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Real Estate Talk:
Income property / 5

A look at promise to purchase conditions: Examination of documents

By Joseph Marovitch

Last week we discussed the four conditions that must be in the promise to purchase for an income property, to protect the buyer, and we focused on the 2nd condition, the “Inspection”. Today we are going to discuss the 3rd condition, “Review of all documents”.

Four conditions that allow the buyer to verify the information:

1. First Visit
2. Inspection
3. Review of expenses, leases and any other financial documentation
4. Financing

The buyer requires protection in the offer since the buyer is providing a promise to purchase with a purchase price based on the information the seller provided, before the buyer has examined the property. The buyer is providing this offer because the purchase price is based on the cap rate, location and condition of the building.

The purchase price is not based on comparable properties or city evaluations, it is based on the income stream.

The major factor in determining whether the price the seller is asking is a fair price that will provide a feasible financial return, is the balance sheet.

The purchase price is not based on comparable properties or city evaluations, it is based on the income stream.

In the balance sheet are the assets and liabilities. Assets, on the left side of the sheet, will list income from all possible sources, such as income from rents, income from common area laundry machines, income from parking, income from billboards on the side of the building and any other source available.

On the right side of the balance sheet are liabilities such as vacant units, building repair expenses, garbage removal, superintendent salary, insurances, business taxes, school taxes, water taxes and other miscellaneous expenses.

At the bottom of the balance sheet is the total gross income, minus all expenses, to show either an annual profit or loss.

The balance sheet provides an overall picture of the financial situation of the income property but there are factors that are not indicated and make a major difference. It is great that the Cap Rate is 6 or 7 based on income and expenses, however, what if:

• Some rents expire in the next two months and they are not being renewed?
• Some tenants do not have a lease?
• Tenants are in arrears and have not paid their rent in the last three months?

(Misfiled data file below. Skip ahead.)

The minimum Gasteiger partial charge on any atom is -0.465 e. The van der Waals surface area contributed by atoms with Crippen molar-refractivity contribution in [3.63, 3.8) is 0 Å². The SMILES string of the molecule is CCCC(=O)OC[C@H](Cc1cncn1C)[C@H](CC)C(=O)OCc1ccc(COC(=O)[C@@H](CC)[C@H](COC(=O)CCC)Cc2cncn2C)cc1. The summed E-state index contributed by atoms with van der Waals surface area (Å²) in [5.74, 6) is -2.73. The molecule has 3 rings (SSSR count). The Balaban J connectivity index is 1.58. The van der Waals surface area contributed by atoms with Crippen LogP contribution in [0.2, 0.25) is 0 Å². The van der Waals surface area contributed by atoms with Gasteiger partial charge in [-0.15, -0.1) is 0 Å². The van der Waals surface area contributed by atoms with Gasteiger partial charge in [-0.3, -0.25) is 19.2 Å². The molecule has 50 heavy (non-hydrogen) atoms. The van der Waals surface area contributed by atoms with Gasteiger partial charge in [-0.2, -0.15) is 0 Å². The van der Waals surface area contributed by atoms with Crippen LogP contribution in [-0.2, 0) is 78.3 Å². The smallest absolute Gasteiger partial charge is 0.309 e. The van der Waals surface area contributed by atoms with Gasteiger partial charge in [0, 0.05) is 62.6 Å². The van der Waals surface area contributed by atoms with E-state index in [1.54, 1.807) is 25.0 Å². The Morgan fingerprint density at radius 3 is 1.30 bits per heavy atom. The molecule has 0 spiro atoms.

• Certain expenses are missing
• Garbage removal, building insurance, accounting fees, superintendent salary, electricity are all rising

‘If the buyer is not trained to examine the balance sheet and pertaining documents, it is wise to have an accountant perform the task.’

All these issues will affect the cap rate in a downward turn. Therefore, there is a condition where the buyer has the right to examine all the leases and expenses to their satisfaction and verify that the Cap Rate is accurate. Nobody wants to purchase a money hole and no landlord wants to remain in one. Therefore, the buyer must carefully examine all the documents. If the buyer is not trained to examine the balance sheet and pertaining documents, it is wise to have an accountant perform the task.

If in examining the documents, the buyer determines the information is accurate and the cap rate is correct, then the condition should be satisfied, and we finish up the due diligence with the final condition of financing.

If it is determined that the expenses are higher than indicated, or many leases are about to expire, or there are outstanding invoices to creditors, then the buyer has three choices:

1. Negotiate a reduced purchase price
2. Purchase “as is”
3. Cancel the promise to purchase

Next issue we will discuss Condition 4 – Financing.

Should you have questions or require further details, please feel free to contact me.

Have a great week.


State of the market

As I stated in previous articles, inventory is low for detached homes and buying power has been reduced due to new mortgage rules and rising interest rates, However, as in every market, there is always an opportunity. In this seller’s market, the opportunity is for those who wish to downsize. Many parents keep their home equity for retirement or as a safeguard should their children require the money in the future. In many cases, the children have grown up, moved out and made it on their own. Now the parents are living in a 3 or 4 bedroom home that they do not require. The opportunity is perfect to sell the home at a great price, move to a luxurious condo and travel the world.

Bouton S'inscrire à l'infolettre – WestmountMag.caImage: Kate Hiscock via StockPholio.com

Read also: Real Estate Talk: Income Property / 4


Joseph Marovitch - WestmountMag.ca

Joseph Marovitch has worked in the service industry for over 30 years. His first career was working with families from Westmount and surrounding areas, hosting children between the ages of 6 to 16 as the owner and director of Camp Maromac, a sports and arts sleep away summer camp established in 1968. Using the same strengths caring for the families, such as reliability, integrity, honesty and a deep sense of protecting the interests of those he is responsible to, Joseph applies this to his present real estate broker career. Should you have questions please feel free to contact Joseph Marovitch at 514 825-8771, or josephmarovitch@gmail.com


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